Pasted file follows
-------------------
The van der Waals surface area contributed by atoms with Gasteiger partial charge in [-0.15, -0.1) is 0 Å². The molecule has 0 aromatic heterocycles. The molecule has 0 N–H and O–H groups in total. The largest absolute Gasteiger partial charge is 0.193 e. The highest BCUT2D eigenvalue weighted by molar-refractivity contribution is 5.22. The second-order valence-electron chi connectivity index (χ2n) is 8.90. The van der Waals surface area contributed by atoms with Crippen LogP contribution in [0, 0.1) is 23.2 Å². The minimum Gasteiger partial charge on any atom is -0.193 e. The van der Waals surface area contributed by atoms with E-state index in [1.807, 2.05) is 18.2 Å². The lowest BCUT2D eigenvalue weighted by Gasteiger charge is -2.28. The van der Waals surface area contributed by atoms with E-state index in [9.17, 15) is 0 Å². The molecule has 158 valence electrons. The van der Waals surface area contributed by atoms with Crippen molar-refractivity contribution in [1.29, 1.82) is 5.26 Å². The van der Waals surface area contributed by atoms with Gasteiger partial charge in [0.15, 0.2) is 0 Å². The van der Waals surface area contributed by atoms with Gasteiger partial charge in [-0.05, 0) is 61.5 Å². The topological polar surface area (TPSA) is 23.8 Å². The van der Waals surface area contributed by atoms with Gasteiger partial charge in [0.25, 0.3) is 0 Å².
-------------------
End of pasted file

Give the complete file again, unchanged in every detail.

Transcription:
The van der Waals surface area contributed by atoms with Gasteiger partial charge in [-0.15, -0.1) is 0 Å². The molecule has 0 aromatic heterocycles. The molecule has 0 N–H and O–H groups in total. The largest absolute Gasteiger partial charge is 0.193 e. The highest BCUT2D eigenvalue weighted by molar-refractivity contribution is 5.22. The second-order valence-electron chi connectivity index (χ2n) is 8.90. The van der Waals surface area contributed by atoms with Crippen LogP contribution in [0, 0.1) is 23.2 Å². The minimum Gasteiger partial charge on any atom is -0.193 e. The van der Waals surface area contributed by atoms with E-state index in [1.807, 2.05) is 18.2 Å². The lowest BCUT2D eigenvalue weighted by Gasteiger charge is -2.28. The van der Waals surface area contributed by atoms with E-state index in [9.17, 15) is 0 Å². The molecule has 158 valence electrons. The van der Waals surface area contributed by atoms with Crippen molar-refractivity contribution in [1.29, 1.82) is 5.26 Å². The van der Waals surface area contributed by atoms with Gasteiger partial charge in [0.15, 0.2) is 0 Å². The van der Waals surface area contributed by atoms with Gasteiger partial charge in [-0.05, 0) is 61.5 Å². The topological polar surface area (TPSA) is 23.8 Å². The van der Waals surface area contributed by atoms with Gasteiger partial charge in [0.25, 0.3) is 0 Å².